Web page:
Star Trek fans eagerly await the time that JJ Abrams really begins to produce (and maybe direct) Star Trek XI, but it appears for now that Trek has to get in line behind all of Abrams TV projects. Abrams currently has 3 hour long shows running on ABC: ‘Lost’, ‘What About Brian’ and ‘Six Degrees’. As the headline in CTNow states: 3 shows keeps Abrams sprinting. It appears that the latter two shows are currently his focus. Abrams recently had to cancel plans to direct an episode of Lost so he can work on his other shows, telling TV critics in a conference call last week: "I’m depressed because I was supposed to leave today to direct an episode with a mind blowing story, but because of these other shows Iwas unable to do that." And it isn’t just Abrams. Bryan Burk and Damon Lindelof are also slated as Trek XI producers, but both of their ‘day jobs’ are on Abrams TV shows. Lindelof keeps quite busy as a showrunner for ‘Lost’ (along with Carlton Cuse) . Bryan Burk, like Abrams, is an exec producer on all three shows (Lost, Brian and Six Degrees).
Fixing Six Degrees and What About Brian
The most likely reason Abrams is sticking in LA is the new show ‘Six Degrees’ . Six Degrees is promoted as ‘The New Show from JJ Abrams’ but some are questioning how much involvement he has had to date. "J.J. Abrams’ involvement in it doesn’t seem to extend much past his "Executive Producer" title" says The SFist, and TV Squad says that they have given up on the show concluding "I’m not sure how much input executive producer J.J. Abrams has in the writing of the show, but there’s nothing here that even remotely comes close to Alias, Felicity, or Lost." And ‘Six Degrees’ has been fading in the ratings, losing roughly 30% of its initial audience through 3 episodes. Its last episode delivering 7.0 million viewers and lost half the “Grey’s Anatomy” lead-in audience. Things seem a little better for the second season of ‘What About Brian’ after Abrams stepped in and made some changes. According to Zap2It: "Abrams isn’t working with the show full-time, but his stamp on it is more evident. He brought in Josh Reims, who worked with Abrams on "Felicity," as an exec producer to work with creator Dana Stevens, and pushed the idea of covering more storytelling ground this season." According to Nielsen Fast Nationals, the show opened its second season with a 5.1/8 (3.0) rating, which is better than last season’s finale (4.9/8 3.3). Though the viewer figure is not high, and ‘Brian’ placed last in the time-period, retention out of its lead-in was very good (88% for viewers and 97% for A18-49). With ABC no longer airing the dominant Monday Night Football on Monday’s, these ratings are acceptable, but there is definitely room for improvement.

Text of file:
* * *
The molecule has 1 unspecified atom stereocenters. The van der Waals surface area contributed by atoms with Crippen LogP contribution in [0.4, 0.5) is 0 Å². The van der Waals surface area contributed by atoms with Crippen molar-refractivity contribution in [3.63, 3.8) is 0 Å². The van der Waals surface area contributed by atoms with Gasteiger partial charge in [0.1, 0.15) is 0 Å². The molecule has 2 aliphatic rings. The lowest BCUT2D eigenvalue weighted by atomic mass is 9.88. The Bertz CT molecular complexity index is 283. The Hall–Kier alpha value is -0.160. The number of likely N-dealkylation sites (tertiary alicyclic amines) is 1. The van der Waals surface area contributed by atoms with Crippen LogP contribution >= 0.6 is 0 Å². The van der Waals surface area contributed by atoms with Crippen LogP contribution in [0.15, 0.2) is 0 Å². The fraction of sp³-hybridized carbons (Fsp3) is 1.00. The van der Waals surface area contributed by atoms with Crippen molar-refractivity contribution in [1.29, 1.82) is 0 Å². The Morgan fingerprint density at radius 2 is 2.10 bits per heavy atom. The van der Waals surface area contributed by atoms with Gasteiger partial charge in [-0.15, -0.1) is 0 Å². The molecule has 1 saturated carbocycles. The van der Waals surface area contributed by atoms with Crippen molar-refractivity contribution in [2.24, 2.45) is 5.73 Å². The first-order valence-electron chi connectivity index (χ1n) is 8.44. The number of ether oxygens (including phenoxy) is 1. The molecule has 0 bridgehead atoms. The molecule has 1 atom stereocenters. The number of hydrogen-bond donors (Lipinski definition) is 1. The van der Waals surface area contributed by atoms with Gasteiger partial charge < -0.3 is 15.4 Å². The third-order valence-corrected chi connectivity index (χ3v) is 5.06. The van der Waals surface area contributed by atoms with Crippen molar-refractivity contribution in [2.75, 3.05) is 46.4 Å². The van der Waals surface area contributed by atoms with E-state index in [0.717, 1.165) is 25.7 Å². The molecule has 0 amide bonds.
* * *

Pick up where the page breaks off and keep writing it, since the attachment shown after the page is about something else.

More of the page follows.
Lost losing its lustre?
Another of Abrams’ shows is the fan-loved and critical favorite “Lost”, but the show lost viewers during its second season and some in the media and fan community that feel JJ should become more involved in the ABC hit. Others are just giving up on the show entirely, read ‘MSNBC: Why Lost has lost me as a viewer. Abrams is committed to working closer this season and has already co-written one episode and pledges to direct at least one episode later, but he and Lindelof certainly cannot put the show on autopilot. Although the show premiered to 18.9M viewers, that was a 15% drop from the finale last season. And things got even worse in its second week, it dropped 10% and is in a virtual tie with CBS’s ‘Criminal Minds’.
And what about next season?
Even after Abrams sets things right on all his currently running TV shows, he has also made a multi-million dollar commitment to Warner Brothers to produce new TV shows. Pilot season kicks early next year, but those shows get developed over the winter. So it looks like Abrams will be going from the frying pan and into the fire. The last word from the writing team for Star Trek XI was that pre-production would really kick off early next year, one only hopes that Abrams, Lindelof and Burk can find the time.
Read more from Rosario Tino at his blog: Entertainment Now.